Gigaba was 'incorrect', citizenship for Guptas should be revoked: parliament

18 March 2019 - 15:24 By ZINGISA MVUMVU
Former home affairs minister Malusi Gigaba was wrong to allow members of the Gupta family to obtain early naturalisation, a parliamentary committee has found.
Former home affairs minister Malusi Gigaba was wrong to allow members of the Gupta family to obtain early naturalisation, a parliamentary committee has found.
Image: Esa Alexander/Sunday Times

Parliament's portfolio committee on home affairs has recommended that the South African citizenship granted to Ajay Gupta's family be revoked as it was granted fraudulently and in a corrupt manner.

This is according to a report by the committee after an investigation into the application for early naturalisation by the Guptas and the "preferential treatment" the family  enjoyed with home affairs during the tenure of Malusi Gigaba as minister.

The committee also recommended that Ashu Chawla's SA citizenship be revoked, as he was the "central person" in the manipulation of the application process for the early naturalisation of the Guptas, as well as the facilitation of illegal visas for Gupta-linked Indian nationals.

Chawla is a naturalised South African of Indian descent who allegedly acted as a fixer for the Guptas in the naturalisation debacle. 

Moreover, the committee said that Chawla and members of the Gupta family should be criminally charged for submitting false information to back up their applications for early naturalisation.

The committee, based on evidence gathered during its investigation, found that it was reasonable to conclude that the Gupta family and Chawla "had a degree of influence over affairs of the department of home affairs and Gigaba". 

The committee found that the initial rejection of the application for early naturalisation by Ajay Gupta's family was correct.

The committee was scathing of a subsequent application by the Gupta family - this time under "exceptional circumstances", which was approved by Gigaba - terming this "incorrect".

Gigaba approved the early naturalisation of Ajay Gupta's family, including that of Shivani Gupta and Angoori Gupta, despite Ajay refusing to let go of his Indian citizenship - because the Asian country does not allow dual citizenship, which effectively disqualified him from being granted SA citizenship.

"The procedures for the verification of supporting documentation used in the applications for citizenship and particularly early naturalisation were not sufficiently rigorous and/or enforced, and thus allowed for fraud and corruption," ruled the committee.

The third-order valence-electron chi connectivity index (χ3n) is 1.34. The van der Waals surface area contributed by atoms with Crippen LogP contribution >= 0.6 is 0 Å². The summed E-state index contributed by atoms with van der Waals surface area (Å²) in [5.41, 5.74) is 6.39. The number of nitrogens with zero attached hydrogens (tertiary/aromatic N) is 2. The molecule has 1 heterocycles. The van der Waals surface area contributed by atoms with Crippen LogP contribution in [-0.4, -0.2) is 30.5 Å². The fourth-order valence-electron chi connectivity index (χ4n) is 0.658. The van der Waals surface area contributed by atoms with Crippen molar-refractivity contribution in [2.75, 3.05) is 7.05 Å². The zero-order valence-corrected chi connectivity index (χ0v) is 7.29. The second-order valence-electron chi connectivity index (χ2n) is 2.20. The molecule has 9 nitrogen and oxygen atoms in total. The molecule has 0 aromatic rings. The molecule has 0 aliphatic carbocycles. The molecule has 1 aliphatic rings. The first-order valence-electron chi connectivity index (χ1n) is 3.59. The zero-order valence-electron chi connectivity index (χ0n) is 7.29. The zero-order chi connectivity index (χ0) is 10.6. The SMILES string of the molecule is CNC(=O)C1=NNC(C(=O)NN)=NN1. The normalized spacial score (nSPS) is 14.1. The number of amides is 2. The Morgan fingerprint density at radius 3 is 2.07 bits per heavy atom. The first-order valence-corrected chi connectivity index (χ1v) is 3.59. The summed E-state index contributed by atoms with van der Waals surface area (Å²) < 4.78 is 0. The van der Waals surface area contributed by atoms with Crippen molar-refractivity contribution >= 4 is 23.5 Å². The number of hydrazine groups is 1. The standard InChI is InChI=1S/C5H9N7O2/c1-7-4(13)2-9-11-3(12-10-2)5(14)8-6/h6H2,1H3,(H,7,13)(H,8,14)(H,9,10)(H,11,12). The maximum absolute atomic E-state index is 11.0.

"The procedures of the Citizenship Act were not followed on time ... Given the irregularities identified in granting of such naturalisation, this is of additional concern."

Gigaba was not the only one found to be on the wrong side of the law. Then home affairs DG Mkhuseli Apleni was also found to have "failed in his oversight role as accounting officer".

This relates to Apleni having presided over "numerous administrative irregularities" in connection to the naturalisation of the Gupta family and illegal visas given to Gupta company employees from India.

Ajay Gupta's family, in convincing Gigaba of the "exceptional circumstances" in support of their application for early naturalisation, was found to have submitted incomplete and incorrect information.

The Guptas had claimed to be involved in social investment in the country, with 77 schools in the North West listed as receiving Gupta-sponsored sporting equipment. However, the committee could only be manage to reach 11 schools, of which five "indicated that they never received a donation from the Oakbay group", as claimed by the Guptas in their application.

"Of the six responses received from schools with donations, schools provided varying levels of detail. However, most of the schools link their donations to a competition for designing wedding invitations for the Gupta wedding, held in 2013," reads an extract from the committee's report.

In terms of economic investment - another reason used by the Guptas to support their application for early naturalisation under "exceptional circumstances" - the committee found that it was not clear-cut whether this was sufficient to qualify as "exceptional circumstances".

"At any given point, there are thousands of persons who invest in South Africa. It cannot be that all of them would be entitled to early naturalisation by virtue of their investment," ruled the committee.